ITT stops enrolling students at area locations

ITT Technical Institute is not enrolling new students at all of its locations following a ban last week from the U.S. Department of Education, the school announced on its website.

ITT, a for-profit college chain, has locations in Dayton, Columbus and Cincinnati.

Last week, the U.S. Department of Education banned ITT Educational Services, the company that operates ITT, from enrolling new students who use federal financial aid. It did not ban the school from enrolling other students.

Department officials announced the action on Thursday amid a series of measures that could threaten the survival of the chain, which has been the subject of state and federal investigations focusing on its recruiting and accounting practices.

A person who answered the phone at the Stop Eight Road location north of Dayton in Vandalia could not say if the school was open for students and referred all questions to a corporate spokeswoman.

ITT has more than 40,000 students who remain eligible for federal aid. Should ITT close, the Education Department has suggested it will forgive the federal loans of existing students.

ITT has been ordered to pay $152 million to the federal department within 30 days to cover student refunds and other liabilities in case the company closes. The chain, based in Indiana, is still paying another $44 million demanded by the department in June for the same reason.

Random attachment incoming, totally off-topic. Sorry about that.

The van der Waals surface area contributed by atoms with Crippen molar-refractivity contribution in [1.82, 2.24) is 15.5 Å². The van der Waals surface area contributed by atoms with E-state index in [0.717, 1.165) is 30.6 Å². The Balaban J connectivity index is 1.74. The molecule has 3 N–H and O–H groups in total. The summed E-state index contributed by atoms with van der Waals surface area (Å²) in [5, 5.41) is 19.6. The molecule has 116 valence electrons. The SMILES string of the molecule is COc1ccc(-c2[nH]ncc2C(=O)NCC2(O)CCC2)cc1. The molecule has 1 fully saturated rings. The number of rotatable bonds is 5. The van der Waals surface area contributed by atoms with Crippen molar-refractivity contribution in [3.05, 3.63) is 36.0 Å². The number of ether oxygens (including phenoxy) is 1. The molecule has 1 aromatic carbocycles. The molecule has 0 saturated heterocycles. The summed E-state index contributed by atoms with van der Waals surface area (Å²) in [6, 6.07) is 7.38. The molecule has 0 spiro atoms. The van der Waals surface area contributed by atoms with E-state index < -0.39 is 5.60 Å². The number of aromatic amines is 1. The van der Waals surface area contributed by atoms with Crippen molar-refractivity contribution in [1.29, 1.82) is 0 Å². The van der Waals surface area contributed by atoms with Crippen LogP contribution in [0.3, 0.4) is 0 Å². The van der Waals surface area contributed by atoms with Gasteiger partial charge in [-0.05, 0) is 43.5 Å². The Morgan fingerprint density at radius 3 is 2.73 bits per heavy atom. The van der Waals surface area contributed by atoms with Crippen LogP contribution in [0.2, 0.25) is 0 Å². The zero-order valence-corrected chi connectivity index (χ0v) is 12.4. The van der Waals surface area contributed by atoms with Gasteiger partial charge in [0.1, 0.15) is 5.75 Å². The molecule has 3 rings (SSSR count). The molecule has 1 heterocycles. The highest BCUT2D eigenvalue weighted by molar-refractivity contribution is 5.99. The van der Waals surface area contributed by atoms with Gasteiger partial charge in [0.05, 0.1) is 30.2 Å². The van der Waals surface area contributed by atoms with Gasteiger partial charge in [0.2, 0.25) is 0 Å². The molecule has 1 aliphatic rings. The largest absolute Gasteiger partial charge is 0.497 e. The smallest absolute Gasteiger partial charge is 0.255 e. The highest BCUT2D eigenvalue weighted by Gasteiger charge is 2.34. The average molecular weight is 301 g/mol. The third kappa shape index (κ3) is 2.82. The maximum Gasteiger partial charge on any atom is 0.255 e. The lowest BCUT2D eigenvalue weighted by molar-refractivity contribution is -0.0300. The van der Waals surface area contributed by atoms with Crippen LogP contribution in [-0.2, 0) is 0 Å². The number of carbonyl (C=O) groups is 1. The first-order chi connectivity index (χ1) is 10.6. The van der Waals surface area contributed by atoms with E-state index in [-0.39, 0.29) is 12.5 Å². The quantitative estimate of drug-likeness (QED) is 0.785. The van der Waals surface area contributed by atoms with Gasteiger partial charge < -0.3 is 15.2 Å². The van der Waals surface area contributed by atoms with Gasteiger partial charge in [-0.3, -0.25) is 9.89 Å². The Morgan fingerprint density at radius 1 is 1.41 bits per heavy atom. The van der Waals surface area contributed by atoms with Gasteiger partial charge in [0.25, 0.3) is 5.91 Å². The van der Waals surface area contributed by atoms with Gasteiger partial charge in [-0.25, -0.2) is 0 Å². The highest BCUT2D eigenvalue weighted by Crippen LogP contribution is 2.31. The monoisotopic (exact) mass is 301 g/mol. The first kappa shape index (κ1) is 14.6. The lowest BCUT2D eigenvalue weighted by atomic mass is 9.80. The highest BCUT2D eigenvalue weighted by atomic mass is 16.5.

The education department also has prohibited ITT from awarding its executives any pay raises or bonuses, and it must develop “teach-out” plans that would help current students finish their programs at other colleges if the chain shuts down.

Under the new measures, current students can continue receiving federal grants and loans.

Education Secretary John King said the government is taking action to protect students and taxpayers following “troubling” findings about the company. This month, a group that accredits ITT found that the chain failed to meet several basic standards and was unlikely to comply in the future.

“It simply would not be responsible or in the best interest of students to allow ITT to continue enrolling new students who rely on federal financial aid,” King said during a telephone conference with reporters.

The Associated Press contributed to this story.

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